The scenery was outstanding and at these lower elevations – the Ash Mountain park entrance is just below 1400 feet – and there were several types of wildflower in bloom, even in late February.

As I drove up CA-198 from Visalia and approached the park entrance I had several glimpses of a snow-capped peak, which served as a preview of my views for the day.  When I reached the Ash Mountain entrance station there was a short line of cars waiting to enter the park – and it turned out that everyone was receiving information about the chain controls about 15 miles up the road.  While I waited I had a great view of the same snow-capped peak, which is 11204-foot Alta Peak, about 12 miles away to the northeast.

picture of view of Alta Peak from Sequoia National Park’s Ash Mountain entrance station

View of Alta Peak from Sequoia National Park’s Ash Mountain entrance station

After entering the park, my first stop was the Park Information station about a mile up the road.  My experience at other national parks has been that the information station staff are well-informed about current conditions and can make recommendations based on the conditions and your time and interests.  So when I exited the station I had a plan for the day, in addition to a nice booklet about the park’s wildflowers.

Outside the station there was a small botanical garden with several plants identified with signs.  A flower I saw in the garden but not plentifully elsewhere was silver bush lupine (Lupinus albifrons).  The blooms were just getting started and should be spectacular in a few more weeks.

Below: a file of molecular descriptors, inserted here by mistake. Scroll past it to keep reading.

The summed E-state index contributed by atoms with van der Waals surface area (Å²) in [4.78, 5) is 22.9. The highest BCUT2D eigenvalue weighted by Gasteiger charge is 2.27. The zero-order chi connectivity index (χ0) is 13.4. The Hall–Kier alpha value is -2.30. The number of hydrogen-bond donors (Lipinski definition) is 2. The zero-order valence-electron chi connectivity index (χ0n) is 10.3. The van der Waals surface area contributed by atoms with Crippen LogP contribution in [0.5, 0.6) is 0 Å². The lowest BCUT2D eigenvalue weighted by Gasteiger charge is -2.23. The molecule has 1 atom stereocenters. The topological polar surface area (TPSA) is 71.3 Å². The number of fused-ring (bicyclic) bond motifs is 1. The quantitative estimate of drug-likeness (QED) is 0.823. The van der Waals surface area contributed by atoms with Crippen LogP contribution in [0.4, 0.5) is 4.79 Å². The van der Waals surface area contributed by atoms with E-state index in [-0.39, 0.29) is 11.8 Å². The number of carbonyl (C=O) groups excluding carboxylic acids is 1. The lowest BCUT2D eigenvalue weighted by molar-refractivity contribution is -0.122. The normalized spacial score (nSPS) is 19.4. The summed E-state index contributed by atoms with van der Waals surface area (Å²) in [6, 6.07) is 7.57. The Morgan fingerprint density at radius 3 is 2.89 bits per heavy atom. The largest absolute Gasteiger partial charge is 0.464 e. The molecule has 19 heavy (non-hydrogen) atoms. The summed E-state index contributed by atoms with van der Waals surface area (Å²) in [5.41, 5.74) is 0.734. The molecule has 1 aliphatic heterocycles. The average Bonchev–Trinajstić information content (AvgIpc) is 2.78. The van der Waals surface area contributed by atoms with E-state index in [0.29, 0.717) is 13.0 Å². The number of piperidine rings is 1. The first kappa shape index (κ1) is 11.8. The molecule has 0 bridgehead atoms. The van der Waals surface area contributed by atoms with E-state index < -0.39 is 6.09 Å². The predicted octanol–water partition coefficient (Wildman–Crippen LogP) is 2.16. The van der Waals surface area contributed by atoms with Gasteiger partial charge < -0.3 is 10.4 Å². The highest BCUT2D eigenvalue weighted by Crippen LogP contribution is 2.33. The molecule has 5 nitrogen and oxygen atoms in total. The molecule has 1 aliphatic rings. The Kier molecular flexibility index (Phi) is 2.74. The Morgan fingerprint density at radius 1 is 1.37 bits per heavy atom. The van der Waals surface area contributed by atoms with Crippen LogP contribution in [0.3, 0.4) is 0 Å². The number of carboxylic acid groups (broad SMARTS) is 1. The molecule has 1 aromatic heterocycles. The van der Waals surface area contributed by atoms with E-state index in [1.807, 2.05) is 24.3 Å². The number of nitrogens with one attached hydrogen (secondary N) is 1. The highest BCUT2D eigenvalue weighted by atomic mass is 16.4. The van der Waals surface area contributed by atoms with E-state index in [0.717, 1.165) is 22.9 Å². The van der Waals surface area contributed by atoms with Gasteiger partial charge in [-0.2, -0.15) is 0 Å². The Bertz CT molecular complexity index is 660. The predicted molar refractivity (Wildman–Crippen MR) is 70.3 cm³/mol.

picture of silver bush lupine at the information station

Silver bush lupine at the information station

My plan was to continue up Generals Highway to Potwisha Campground, where I would hike up Marble Falls Trail, hoping to see the waterfalls.  Although I did not get to the top of the trail, due to a little more snow than I was prepared for, I did have a lovely view of the falls.  After my hike I would drive up Generals Highway to the chain controls and then back down, stopping at several points of interest along the way: a vista point near Amphitheater Point, Big Fern Springs, Hospital Rock River Trail, Tunnel Rock, and Indian Head River Trail.  I decided to record a GPS track for the trip down from the chain control, marked by an orange dot in this overview image.  While there were a few flatter sections, most of the road was a steady 6.5% grade with lots of turns, several signed 10 mph.

GPS track

GPS track